So far we’ve done a charity bike ride, built and raced a raft, as well as helped loads of people build up their own bikes. It has been so good for me as well, learning loads about different peoples understandings and needs. The project has funded me and another friend to complete a L1 cycle instructor course, and has helped me developed my skills in teaching, sharing as well as influenced a huge creative spark I didn’t know I had.
And find out more about my MOUNTAIN BIKING at @alfstergram on insta.
I first visited the project in March 2017 because I needed a bike to join a few of my friends on the 24 mile round trip to my college in Cirencester.
I made the short walk down to the project just to see what it was all about and, after choosing my bike with the help of Alfie and some of the other guys, I payed the very small fee and went home with my new ride.
As it turns out, that would not be my last trip to Access Bike, not by a long shot. Ever since that day I have tried to get to the workshop almost everyday it is open and the people there have become a huge part of my daily life. I now go riding with them regularly and see them all three times a week at the workshop. I really think we are a close group of friends and it’s so cool to see new, awesome people coming down and joining us whether they have an in-depth knowledge of bike mechanics or just love riding.
I love seeing people’s joy for the sport grow within a matter of weeks and I for one have developed a serious passion for the sport of cycling and all the disciplines within it; especially mini bike racing!
First of all, I love mountain biking, this and my interest in engineering drove me in the direction of the workshop, so I decided to visit the workshop. I was very keen in enabling myself to mend my own bike because I broke mine so frequently, and workshop gave me this opportunity. It helped me learn about the different problems from bikes and how to fix it.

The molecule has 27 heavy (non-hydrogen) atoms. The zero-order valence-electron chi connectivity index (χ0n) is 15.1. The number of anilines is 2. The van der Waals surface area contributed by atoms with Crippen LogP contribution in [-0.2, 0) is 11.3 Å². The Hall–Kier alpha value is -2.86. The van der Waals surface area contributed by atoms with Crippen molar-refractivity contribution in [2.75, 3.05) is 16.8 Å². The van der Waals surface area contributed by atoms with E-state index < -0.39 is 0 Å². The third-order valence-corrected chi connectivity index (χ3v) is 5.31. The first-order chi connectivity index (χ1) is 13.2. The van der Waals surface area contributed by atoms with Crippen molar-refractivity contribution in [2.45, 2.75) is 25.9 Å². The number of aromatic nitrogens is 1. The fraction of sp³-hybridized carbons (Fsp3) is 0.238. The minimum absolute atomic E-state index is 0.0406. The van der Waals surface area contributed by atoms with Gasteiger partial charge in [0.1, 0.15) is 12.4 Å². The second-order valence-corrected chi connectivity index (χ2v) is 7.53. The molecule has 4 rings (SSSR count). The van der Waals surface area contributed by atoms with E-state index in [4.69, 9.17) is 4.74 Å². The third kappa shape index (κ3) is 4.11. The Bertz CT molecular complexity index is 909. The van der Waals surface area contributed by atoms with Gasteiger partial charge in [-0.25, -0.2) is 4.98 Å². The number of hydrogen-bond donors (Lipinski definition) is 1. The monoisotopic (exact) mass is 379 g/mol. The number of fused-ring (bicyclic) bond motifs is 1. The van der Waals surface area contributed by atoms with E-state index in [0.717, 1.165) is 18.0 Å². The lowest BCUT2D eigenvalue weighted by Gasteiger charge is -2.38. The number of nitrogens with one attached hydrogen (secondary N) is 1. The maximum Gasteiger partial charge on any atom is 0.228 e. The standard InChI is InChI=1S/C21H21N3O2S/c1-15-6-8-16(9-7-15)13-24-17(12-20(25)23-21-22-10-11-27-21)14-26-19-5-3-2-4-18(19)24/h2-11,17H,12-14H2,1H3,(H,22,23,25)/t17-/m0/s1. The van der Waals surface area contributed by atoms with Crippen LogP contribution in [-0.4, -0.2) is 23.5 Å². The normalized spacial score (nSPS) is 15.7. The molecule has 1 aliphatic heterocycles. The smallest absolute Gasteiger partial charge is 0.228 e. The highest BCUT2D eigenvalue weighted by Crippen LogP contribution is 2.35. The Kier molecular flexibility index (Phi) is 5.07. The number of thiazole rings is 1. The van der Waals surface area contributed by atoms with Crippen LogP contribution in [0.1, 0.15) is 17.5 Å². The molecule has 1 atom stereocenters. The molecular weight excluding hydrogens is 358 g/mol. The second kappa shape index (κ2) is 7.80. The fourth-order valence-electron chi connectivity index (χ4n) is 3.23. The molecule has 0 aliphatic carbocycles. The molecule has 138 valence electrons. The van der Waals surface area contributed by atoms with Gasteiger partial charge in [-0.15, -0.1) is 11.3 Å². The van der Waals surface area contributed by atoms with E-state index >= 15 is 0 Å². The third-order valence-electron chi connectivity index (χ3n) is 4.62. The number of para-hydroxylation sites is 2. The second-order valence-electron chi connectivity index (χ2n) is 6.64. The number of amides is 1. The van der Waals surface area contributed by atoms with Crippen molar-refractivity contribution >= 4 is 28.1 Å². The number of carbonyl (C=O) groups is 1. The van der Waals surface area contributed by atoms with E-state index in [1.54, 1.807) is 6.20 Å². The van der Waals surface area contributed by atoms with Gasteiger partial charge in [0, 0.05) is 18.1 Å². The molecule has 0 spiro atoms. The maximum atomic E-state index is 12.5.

Since i started properly volunteering at the workshop it has given me many different opportunities, from raft racing down a canal to bike powered smoothies and running my own micro-business selling upcycled chandeliers! The amazing people that I have met have given me new skills, which I can pass on. But not only skills, the workshop gives a safe space for all, and friendships.
Check out Ralph's very own Chandelier Store!
I really enjoy going mountain which is how I met many of my friends. They then told me about the Access Bike Project and all the good things they have done so far. I thought that the idea was great and that I'd really like to get involved. So I went down with a friend and everyone there was extremely helpful and nice. There was no negativity going around at the workshop.
Everyone was focused on bikes and having fun, which is another great thing about the project. I have been coming down to the workshop for nearly a year down and I enjoy it more and more everyday. The people there have become a huge part of my life. I have been going on many adventures with them and have done many charity events. We're all close friends at the project and we love seeing new people come down to learn new things or to simply hangout with us.